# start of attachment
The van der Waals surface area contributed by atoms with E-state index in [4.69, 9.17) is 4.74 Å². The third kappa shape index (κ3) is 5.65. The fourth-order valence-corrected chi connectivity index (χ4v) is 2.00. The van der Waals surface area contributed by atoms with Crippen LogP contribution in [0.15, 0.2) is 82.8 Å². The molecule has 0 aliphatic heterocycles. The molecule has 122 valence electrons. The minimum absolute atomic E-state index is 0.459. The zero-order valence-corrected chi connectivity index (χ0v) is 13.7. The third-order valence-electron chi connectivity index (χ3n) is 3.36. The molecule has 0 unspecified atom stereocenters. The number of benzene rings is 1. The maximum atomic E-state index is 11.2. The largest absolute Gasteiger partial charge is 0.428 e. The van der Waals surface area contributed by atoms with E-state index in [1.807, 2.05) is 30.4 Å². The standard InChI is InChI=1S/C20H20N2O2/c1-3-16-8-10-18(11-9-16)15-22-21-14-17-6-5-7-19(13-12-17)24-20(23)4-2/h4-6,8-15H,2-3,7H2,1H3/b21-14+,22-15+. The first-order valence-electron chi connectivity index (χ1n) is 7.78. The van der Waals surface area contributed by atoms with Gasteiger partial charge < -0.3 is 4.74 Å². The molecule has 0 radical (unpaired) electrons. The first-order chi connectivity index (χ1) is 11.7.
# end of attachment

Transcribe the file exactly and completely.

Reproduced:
The van der Waals surface area contributed by atoms with E-state index in [4.69, 9.17) is 4.74 Å². The third kappa shape index (κ3) is 5.65. The fourth-order valence-corrected chi connectivity index (χ4v) is 2.00. The van der Waals surface area contributed by atoms with Crippen LogP contribution in [0.15, 0.2) is 82.8 Å². The molecule has 0 aliphatic heterocycles. The molecule has 122 valence electrons. The minimum absolute atomic E-state index is 0.459. The zero-order valence-corrected chi connectivity index (χ0v) is 13.7. The third-order valence-electron chi connectivity index (χ3n) is 3.36. The molecule has 0 unspecified atom stereocenters. The number of benzene rings is 1. The maximum atomic E-state index is 11.2. The largest absolute Gasteiger partial charge is 0.428 e. The van der Waals surface area contributed by atoms with E-state index in [1.807, 2.05) is 30.4 Å². The standard InChI is InChI=1S/C20H20N2O2/c1-3-16-8-10-18(11-9-16)15-22-21-14-17-6-5-7-19(13-12-17)24-20(23)4-2/h4-6,8-15H,2-3,7H2,1H3/b21-14+,22-15+. The first-order valence-electron chi connectivity index (χ1n) is 7.78. The van der Waals surface area contributed by atoms with Gasteiger partial charge < -0.3 is 4.74 Å². The molecule has 0 radical (unpaired) electrons. The first-order chi connectivity index (χ1) is 11.7.